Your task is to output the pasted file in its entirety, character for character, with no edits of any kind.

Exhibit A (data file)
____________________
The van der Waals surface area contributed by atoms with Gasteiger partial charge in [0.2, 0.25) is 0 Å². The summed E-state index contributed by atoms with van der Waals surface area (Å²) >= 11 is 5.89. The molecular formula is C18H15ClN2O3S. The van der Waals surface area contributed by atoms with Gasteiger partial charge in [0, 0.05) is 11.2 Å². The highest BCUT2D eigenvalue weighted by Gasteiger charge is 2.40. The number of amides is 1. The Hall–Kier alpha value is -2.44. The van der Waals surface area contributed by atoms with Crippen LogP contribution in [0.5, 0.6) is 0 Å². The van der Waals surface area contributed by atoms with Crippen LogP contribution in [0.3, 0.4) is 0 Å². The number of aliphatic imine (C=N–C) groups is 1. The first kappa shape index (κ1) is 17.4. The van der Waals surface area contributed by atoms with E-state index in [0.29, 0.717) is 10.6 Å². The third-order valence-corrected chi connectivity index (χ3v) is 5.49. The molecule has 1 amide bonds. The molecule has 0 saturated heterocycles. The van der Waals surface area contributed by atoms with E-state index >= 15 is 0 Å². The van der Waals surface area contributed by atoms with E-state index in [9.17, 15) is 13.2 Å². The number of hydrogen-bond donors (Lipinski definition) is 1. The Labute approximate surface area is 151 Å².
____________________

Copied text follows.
The van der Waals surface area contributed by atoms with Gasteiger partial charge in [0.2, 0.25) is 0 Å². The summed E-state index contributed by atoms with van der Waals surface area (Å²) >= 11 is 5.89. The molecular formula is C18H15ClN2O3S. The van der Waals surface area contributed by atoms with Gasteiger partial charge in [0, 0.05) is 11.2 Å². The highest BCUT2D eigenvalue weighted by Gasteiger charge is 2.40. The number of amides is 1. The Hall–Kier alpha value is -2.44. The van der Waals surface area contributed by atoms with Crippen LogP contribution in [0.5, 0.6) is 0 Å². The van der Waals surface area contributed by atoms with Crippen LogP contribution in [0.3, 0.4) is 0 Å². The number of aliphatic imine (C=N–C) groups is 1. The first kappa shape index (κ1) is 17.4. The van der Waals surface area contributed by atoms with E-state index in [0.29, 0.717) is 10.6 Å². The third-order valence-corrected chi connectivity index (χ3v) is 5.49. The molecule has 1 amide bonds. The molecule has 0 saturated heterocycles. The van der Waals surface area contributed by atoms with E-state index >= 15 is 0 Å². The van der Waals surface area contributed by atoms with E-state index in [9.17, 15) is 13.2 Å². The number of hydrogen-bond donors (Lipinski definition) is 1. The Labute approximate surface area is 151 Å².